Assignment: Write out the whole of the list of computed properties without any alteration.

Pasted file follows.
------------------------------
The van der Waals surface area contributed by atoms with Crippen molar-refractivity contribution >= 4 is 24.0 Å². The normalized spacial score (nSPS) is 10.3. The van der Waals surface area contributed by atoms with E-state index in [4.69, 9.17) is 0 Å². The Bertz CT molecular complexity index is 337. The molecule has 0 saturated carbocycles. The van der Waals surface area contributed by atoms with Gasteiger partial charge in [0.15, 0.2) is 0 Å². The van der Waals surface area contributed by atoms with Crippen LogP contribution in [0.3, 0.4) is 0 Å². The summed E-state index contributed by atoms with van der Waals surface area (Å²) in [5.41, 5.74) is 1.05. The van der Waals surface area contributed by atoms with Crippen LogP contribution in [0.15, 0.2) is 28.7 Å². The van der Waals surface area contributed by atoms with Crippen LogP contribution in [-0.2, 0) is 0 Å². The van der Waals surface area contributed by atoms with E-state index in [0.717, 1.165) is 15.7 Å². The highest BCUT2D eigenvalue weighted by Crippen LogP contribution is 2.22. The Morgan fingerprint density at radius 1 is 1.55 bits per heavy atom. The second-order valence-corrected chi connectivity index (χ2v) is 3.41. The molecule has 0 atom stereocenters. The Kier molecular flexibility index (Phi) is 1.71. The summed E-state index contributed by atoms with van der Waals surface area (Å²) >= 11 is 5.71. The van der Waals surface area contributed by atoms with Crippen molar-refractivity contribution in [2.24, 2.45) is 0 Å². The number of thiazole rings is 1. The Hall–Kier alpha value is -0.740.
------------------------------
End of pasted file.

The van der Waals surface area contributed by atoms with Crippen molar-refractivity contribution >= 4 is 24.0 Å². The normalized spacial score (nSPS) is 10.3. The van der Waals surface area contributed by atoms with E-state index in [4.69, 9.17) is 0 Å². The Bertz CT molecular complexity index is 337. The molecule has 0 saturated carbocycles. The van der Waals surface area contributed by atoms with Gasteiger partial charge in [0.15, 0.2) is 0 Å². The van der Waals surface area contributed by atoms with Crippen LogP contribution in [0.3, 0.4) is 0 Å². The summed E-state index contributed by atoms with van der Waals surface area (Å²) in [5.41, 5.74) is 1.05. The van der Waals surface area contributed by atoms with Crippen LogP contribution in [0.15, 0.2) is 28.7 Å². The van der Waals surface area contributed by atoms with Crippen LogP contribution in [-0.2, 0) is 0 Å². The van der Waals surface area contributed by atoms with E-state index in [0.717, 1.165) is 15.7 Å². The highest BCUT2D eigenvalue weighted by Crippen LogP contribution is 2.22. The Morgan fingerprint density at radius 1 is 1.55 bits per heavy atom. The second-order valence-corrected chi connectivity index (χ2v) is 3.41. The molecule has 0 atom stereocenters. The Kier molecular flexibility index (Phi) is 1.71. The summed E-state index contributed by atoms with van der Waals surface area (Å²) >= 11 is 5.71. The van der Waals surface area contributed by atoms with Crippen molar-refractivity contribution in [2.24, 2.45) is 0 Å². The number of thiazole rings is 1. The Hall–Kier alpha value is -0.740.